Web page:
African puppets

Bamana marionette figures
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Bamana "Sigi Kun" - buffalo head

32" long (49" if you include the cloth from the mouth) x 18" wide x 14" deep

This object will be in the exhibition "
Collectors Collect - Works from Denver Private Collections" from October 9th 2006 to January 5th, 2007

"Twice a year, the Bozo, Somono, Marka and Bambara populations of Central West Mali perpetuate a long tradition of sogo (animal) mask dances,
sometimes accompanied by jiri maanin (little wooden people). The purpose of these festivals, called Sogo bo (animal outings) or Tyeko (the thing of men)
or Do bo (the manifestation of the mystery), is to enact original myths, legends, the cosmos and ancestors, as well as all the new things in the world. They
also depict the psychology of the human character. The youth in the villages are responsible for performing the masquerades based on the information
they learn from the elders.

The oldest Sogo bo characters are bush animals and they still enjoy a special place in the theater. During any performance it is not uncommon to see
masquerades representing lions, bush buffalos, hippos, crocodiles, elephants, wild cats, antelopes, and powerful bush spirits. In these communities the
bush is defined as the domain of men and it is the locus of power. The interpretation of the theater's bush animal characters are informed by beliefs and
values associated with hunting and with hunters as men of action and society's heros. It is the world of the hunter and the association of hunting with
heroic behavior that young men in the youth association, the owners of the masquerades, choose to identify with, and to celebrate through the
performance of these bush animal masquerades.

The repertoire that a troupe plays in any year underscores a fundamental principle of youth theater which gives a positive value to innovation and
change. The dramatic content of the youth theater is concerned with exploring the interplay between unity and rivalry, between the elders and youth,
between the collective and the individual, and between tradition and change. Each season a troupe will choose to play many of the same characters
popularized by their fathers and grandfathers before them. But each new generation of young men is also charged to create new characters to rival those
of their elders. While the community invests a high value in unity through the maintenance of tradition, it also recognizes that creative rivalry energizes
these performances, in the same way that people understand the necessity for innovation and change in order to move the society forward.

Troupes creatively exploit the full spectrum of arts—puppet masquerades, dances, drumming, and songs—to construct the dramatic characters in the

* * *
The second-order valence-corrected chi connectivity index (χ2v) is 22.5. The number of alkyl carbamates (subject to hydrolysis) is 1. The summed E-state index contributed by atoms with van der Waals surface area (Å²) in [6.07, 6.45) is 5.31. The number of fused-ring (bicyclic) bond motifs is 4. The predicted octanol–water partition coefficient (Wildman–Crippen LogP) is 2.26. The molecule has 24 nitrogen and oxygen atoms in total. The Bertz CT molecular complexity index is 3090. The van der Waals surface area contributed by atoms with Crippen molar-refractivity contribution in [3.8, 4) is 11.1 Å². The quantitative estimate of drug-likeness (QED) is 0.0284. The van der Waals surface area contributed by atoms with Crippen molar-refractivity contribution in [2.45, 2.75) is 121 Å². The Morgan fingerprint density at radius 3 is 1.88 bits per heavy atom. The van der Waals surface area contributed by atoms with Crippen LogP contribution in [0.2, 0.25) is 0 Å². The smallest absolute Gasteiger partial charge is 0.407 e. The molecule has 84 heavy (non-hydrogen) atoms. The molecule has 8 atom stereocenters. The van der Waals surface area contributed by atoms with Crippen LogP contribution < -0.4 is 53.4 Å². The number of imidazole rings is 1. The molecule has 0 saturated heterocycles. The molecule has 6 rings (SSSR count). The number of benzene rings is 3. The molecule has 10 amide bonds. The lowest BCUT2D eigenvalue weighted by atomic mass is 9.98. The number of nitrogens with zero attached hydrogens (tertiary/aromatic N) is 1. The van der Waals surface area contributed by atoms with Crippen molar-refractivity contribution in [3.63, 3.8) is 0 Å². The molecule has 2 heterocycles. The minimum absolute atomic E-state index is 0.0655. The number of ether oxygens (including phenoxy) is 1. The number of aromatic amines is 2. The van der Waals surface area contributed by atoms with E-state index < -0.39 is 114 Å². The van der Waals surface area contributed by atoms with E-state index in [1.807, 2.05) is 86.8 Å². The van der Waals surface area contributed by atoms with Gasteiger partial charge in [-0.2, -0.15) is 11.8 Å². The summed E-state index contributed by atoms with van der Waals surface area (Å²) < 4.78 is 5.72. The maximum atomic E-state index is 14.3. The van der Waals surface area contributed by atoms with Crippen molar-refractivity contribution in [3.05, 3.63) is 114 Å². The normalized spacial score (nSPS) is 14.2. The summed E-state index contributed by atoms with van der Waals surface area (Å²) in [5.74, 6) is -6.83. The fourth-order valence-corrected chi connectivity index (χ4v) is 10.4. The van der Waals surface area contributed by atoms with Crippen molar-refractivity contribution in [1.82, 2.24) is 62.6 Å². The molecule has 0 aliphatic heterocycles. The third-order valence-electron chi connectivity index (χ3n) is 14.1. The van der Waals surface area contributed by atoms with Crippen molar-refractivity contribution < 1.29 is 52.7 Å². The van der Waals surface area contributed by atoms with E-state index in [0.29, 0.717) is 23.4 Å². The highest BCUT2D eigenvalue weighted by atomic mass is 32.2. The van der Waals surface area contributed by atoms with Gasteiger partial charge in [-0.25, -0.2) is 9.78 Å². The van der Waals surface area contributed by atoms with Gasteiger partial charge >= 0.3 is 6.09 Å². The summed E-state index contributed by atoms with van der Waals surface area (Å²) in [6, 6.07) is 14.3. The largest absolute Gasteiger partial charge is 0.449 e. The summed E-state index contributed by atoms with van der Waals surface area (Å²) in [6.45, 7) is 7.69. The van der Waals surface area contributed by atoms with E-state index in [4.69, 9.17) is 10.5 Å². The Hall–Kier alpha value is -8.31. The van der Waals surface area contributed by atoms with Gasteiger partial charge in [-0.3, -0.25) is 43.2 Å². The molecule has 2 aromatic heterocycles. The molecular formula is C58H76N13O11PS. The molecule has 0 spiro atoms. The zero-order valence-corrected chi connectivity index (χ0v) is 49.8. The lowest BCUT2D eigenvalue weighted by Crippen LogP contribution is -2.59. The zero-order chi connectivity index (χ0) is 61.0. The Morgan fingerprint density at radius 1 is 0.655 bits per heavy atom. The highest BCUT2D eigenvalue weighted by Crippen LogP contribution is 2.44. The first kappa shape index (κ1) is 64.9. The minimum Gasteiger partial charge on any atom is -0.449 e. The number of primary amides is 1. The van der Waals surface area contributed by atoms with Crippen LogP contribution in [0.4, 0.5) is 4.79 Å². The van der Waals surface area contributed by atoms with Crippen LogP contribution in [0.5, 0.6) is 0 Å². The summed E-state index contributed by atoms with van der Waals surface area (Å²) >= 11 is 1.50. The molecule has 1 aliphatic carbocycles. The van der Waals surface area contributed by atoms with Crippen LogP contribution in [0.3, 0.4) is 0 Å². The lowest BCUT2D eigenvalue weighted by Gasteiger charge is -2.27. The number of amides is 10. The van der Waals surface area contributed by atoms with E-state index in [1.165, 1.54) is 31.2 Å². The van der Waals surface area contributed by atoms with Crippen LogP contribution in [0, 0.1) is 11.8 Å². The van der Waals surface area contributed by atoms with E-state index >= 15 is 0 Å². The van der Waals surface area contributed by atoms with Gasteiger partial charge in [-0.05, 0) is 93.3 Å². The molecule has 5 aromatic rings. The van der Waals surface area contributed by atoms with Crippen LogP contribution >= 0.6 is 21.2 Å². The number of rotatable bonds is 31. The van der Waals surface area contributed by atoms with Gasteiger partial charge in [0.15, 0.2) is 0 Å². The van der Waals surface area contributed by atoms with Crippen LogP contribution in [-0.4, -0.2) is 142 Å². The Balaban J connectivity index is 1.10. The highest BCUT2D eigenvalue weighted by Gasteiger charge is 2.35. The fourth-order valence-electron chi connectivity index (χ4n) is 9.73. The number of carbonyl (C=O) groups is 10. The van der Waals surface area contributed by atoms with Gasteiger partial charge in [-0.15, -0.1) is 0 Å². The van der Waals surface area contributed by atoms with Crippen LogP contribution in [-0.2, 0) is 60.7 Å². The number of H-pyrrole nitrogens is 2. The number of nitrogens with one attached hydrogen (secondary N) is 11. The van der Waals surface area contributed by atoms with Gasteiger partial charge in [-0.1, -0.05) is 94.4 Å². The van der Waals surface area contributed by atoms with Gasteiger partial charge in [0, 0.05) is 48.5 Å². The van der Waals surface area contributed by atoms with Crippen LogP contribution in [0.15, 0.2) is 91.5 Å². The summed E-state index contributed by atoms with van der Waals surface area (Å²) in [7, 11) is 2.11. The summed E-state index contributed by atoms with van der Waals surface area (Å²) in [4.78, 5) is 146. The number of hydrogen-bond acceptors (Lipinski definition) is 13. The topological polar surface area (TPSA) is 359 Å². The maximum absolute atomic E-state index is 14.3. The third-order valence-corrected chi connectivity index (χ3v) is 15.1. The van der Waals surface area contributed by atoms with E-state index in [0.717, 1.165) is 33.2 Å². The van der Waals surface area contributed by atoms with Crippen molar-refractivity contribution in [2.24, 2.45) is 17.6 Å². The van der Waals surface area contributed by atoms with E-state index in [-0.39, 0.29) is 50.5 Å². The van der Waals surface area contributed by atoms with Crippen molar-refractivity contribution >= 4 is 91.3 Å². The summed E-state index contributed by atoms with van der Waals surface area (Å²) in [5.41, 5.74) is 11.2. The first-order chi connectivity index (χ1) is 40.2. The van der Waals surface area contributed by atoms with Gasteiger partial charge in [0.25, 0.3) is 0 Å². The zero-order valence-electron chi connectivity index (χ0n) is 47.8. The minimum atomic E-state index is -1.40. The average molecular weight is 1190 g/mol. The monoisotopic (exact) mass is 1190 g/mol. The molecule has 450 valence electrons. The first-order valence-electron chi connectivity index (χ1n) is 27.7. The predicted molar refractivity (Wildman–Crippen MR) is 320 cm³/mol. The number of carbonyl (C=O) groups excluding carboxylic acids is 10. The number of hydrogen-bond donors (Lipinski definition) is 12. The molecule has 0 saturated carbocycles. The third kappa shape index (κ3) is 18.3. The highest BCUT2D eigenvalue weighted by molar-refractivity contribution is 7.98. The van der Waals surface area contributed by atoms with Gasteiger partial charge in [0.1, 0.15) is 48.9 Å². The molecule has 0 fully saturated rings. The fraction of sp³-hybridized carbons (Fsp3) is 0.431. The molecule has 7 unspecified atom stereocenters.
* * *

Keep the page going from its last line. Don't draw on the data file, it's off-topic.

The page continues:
fictional world of Sogo bo. These performances are important sites for the exploration of the moral universe. Like folktales and other theatrical forms,
these masquerade performances throw cultural values and social relationships into high relief and open them up for public scrutiny. Even though they are
defined as entertainment, young men and women proceed with a seriousness of purpose, often mediated by wit and humor, to examine the nature of their
world and their lived experiences. For generations, this theater has constituted one important public avenue through which young men and women have
gained access to knowledge, instruction, and experience by commenting upon the critical beliefs and values within their communities."
Mary Jo Arnoldi - Playing With Time - Art and Performance in Central Mali

Sigi Kun (Buffalo head) puppets were originally part of an individual masquerade character, and over time they have transformed to be the head of a
large super-structure that carried smaller rod puppets on it's back.

References: Playing With Time - Art and Performance in Central Mali
Another great reference book on African puppets and marionette figures
The image above is from the Albert Loeb Gallery in Paris.
The "Sigi Kun (Buffalo head) puppet pictured above was
featured in the Parcours des mondes 2006 catalog for this
The figures shown above with guns and bowls are operated by strings and the guns and bowls move.
Another example for
reference purposes.
Example above is from the Galerie Albert Loeb (Paris) website.
CLICK HERE to go to their website to see their puppet collection.
The puppets are large and I don't always get to display them in the house. Above are a few that I had out and took a photo of.
A new version of Sigi, the Buffalo, appeared in the 1992 Bamana Sogo bo. Out of its back appeared several
small puppets, including a balafon musician, a drummer, and Yayoroba, the Beautiful Woman.
1992. Photograph by Mary Jo Arnoldi.
My old photo method
My new photo method, still not perfect, but it's a big
Photo above was taken at the opening reception of "Collectors Collect - Works from Denver Private Collections"